(g) Any other surrounding circumstances which may be relevant in the extent of dissimilarity between the competing marks".

43. Again in Mahendra & Mahendra Paper Mills Ltd vs. Mahindra & Mahindra Ltd {2002 (2) SCC 147}, the Supreme Court pointed out in paragraph 16 that broadly speaking, the factors creating confusion would be, for example, the nature of the market itself, the class of customers, the extent of the reputation, the trade channels, the existence of any connection in course of trade, and others. The very expression "Trade Channels" is used in para 16 of the decision in Mahendra. Therefore, in the light of the fact that the plaintiff and the defendant have different channels for marketing their products and also in the light of the other factors indicated in the previous paragraphs, I am of the prima facie view that the plaintiff cannot succeed even in their claim of passing off. DEFENCE UNDER SECTION 30(2)(a):

44. The second defence taken by the defendant is traceable to Section 30(2)(a). Under this Section, a trade mark is not infringed, where its use in relation to goods or services indicates the kind, quality, quantity, intended purpose, value, geographical origin, the time of production of goods or of rendering of services or other characteristics of goods or services.

45. Admittedly, the trade mark is used on nail polish and nail glitters. The word "dazzle", in common parlance denotes bewildering brightness. What the plaintiff seeks to convey through the word "Dazller" is that the nails would get bewildering brightness, if this nail polish is applied. Therefore, it is clear that "the intended purpose" of the product is to provide attractive brightness to the nails. It is this intended purpose, which is conveyed by the word "Dazller", used as a part of the whole mark viz., EYETEX DAZLLER.

46. Interestingly, the Indian Enactment viz., the Trade Marks Act, 1999, makes a deviation in this regard from the Trade Marks Act, 1994 of England. The 1994 Act of England sought to make new provision for registered trade marks, implementing European Union Council Directive No.89/104/EEC of 21st December, 1988 to approximate the laws of the Member States relating to trade marks and to make provision in connection with Council Regulation 40/1994 on the Community Trade Mark and to give effect to the Madrid Protocol and certain provisions of the Paris Convention. Section 11(2) of The 1994 Act of England, reads as follows:- "(2) A registered trade mark is not infringed by --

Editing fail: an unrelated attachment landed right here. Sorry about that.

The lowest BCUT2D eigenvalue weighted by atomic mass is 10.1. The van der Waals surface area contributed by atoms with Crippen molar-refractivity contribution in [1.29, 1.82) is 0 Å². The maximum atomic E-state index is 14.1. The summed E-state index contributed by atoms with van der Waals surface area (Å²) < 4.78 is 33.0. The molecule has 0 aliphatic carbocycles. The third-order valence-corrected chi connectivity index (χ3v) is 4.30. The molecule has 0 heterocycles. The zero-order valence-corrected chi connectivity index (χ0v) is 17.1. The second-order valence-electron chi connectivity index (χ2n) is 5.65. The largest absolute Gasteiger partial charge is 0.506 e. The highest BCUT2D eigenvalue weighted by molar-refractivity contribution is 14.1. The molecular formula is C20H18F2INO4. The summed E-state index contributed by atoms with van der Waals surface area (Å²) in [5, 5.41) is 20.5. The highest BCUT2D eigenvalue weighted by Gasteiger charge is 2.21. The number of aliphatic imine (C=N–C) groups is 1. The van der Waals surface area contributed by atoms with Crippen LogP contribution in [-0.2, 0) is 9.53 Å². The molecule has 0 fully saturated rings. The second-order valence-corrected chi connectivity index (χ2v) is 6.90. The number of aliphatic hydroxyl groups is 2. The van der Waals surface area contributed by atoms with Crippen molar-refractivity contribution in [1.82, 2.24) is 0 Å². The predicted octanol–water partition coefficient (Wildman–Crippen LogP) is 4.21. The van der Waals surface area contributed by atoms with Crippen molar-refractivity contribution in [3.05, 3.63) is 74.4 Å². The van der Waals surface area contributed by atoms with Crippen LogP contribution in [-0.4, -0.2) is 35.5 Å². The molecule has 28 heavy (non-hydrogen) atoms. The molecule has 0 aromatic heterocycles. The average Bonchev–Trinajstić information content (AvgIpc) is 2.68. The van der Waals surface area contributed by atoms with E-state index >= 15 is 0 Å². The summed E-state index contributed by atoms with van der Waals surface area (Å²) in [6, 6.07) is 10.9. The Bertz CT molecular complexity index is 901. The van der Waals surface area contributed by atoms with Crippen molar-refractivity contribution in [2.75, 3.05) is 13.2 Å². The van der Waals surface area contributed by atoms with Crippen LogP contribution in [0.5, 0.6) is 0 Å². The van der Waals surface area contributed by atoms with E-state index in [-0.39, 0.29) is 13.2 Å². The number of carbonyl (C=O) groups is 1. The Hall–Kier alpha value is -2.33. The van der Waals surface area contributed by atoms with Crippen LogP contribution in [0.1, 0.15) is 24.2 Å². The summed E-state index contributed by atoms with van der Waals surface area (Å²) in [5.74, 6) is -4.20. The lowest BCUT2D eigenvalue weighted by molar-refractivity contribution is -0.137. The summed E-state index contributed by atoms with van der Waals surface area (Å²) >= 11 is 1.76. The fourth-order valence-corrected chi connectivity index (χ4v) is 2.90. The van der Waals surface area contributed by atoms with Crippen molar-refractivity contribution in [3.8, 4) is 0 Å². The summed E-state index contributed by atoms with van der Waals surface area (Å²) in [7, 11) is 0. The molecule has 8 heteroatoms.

(a) the use by a person of his own name or address,

(b) the use of indications concerning the kind, quality, quantity, intended purpose, value, geographical origin, the time of production of goods or of rendering of services, or other characteristics of goods or services, or (c) the use of the trade mark where it is necessary to indicate the intended purpose of a product or service (in particular, as accessories or spare parts),

provided the use is in accordance with honest practices in industrial or commercial matters."

47. Section 30 (1) and (2)(a) of the Indian Trade Marks Act, 1999, reads as follows:-

"30. Limits on effect of registered trade mark. -- (1) Nothing in Section 29 shall be construed as preventing the use of a registered trade mark by any person for the purposes of identifying goods or services as those of the proprietor provided the use -- (a) is in accordance with honest practices in industrial or commercial matters, and

(b) is not such as to take unfair advantage of or be detrimental to the distinctive character or repute of the trade mark.

(2) A registered trade mark is not infringed where -

(a) the use in relation to goods or services indicates the kind, quality, quantity, intended purpose, value, geographical origin, the time of production of goods or of rendering of services or other characteristics of goods or services."

48. A comparative reading of Section 11 (2) of the English Trade Marks Act, 1994 and Section 30(1) and (2) of the Indian Trade Marks Act, 1999 would show that the requirement that the use of the trade mark should "be in accordance with honest practices" is stipulated in the Indian Act only under sub-section (1) of Section 30 and not under sub-section (2). In other words, to fall under Section 30(1), a person should satisfy two requirements viz., (i) that his use is not such as to take unfair advantage of or be detrimental to the distinctive character or repute of the trade mark and (ii) that the use is in accordance with honest practices. But to fall under Section 30(2)(a), it is enough if the defendant establishes that the use was to indicate the kind, quality, quantity, intended purpose, value etc. There is no additional requirement under Section 30(2)(a), that the use is in accordance with honest practices. On the contrary, under Section 11(2) of the English Act, 1994, even the use of indications concerning the kind, quality, quantity and intended purpose should be in accordance with honest practices.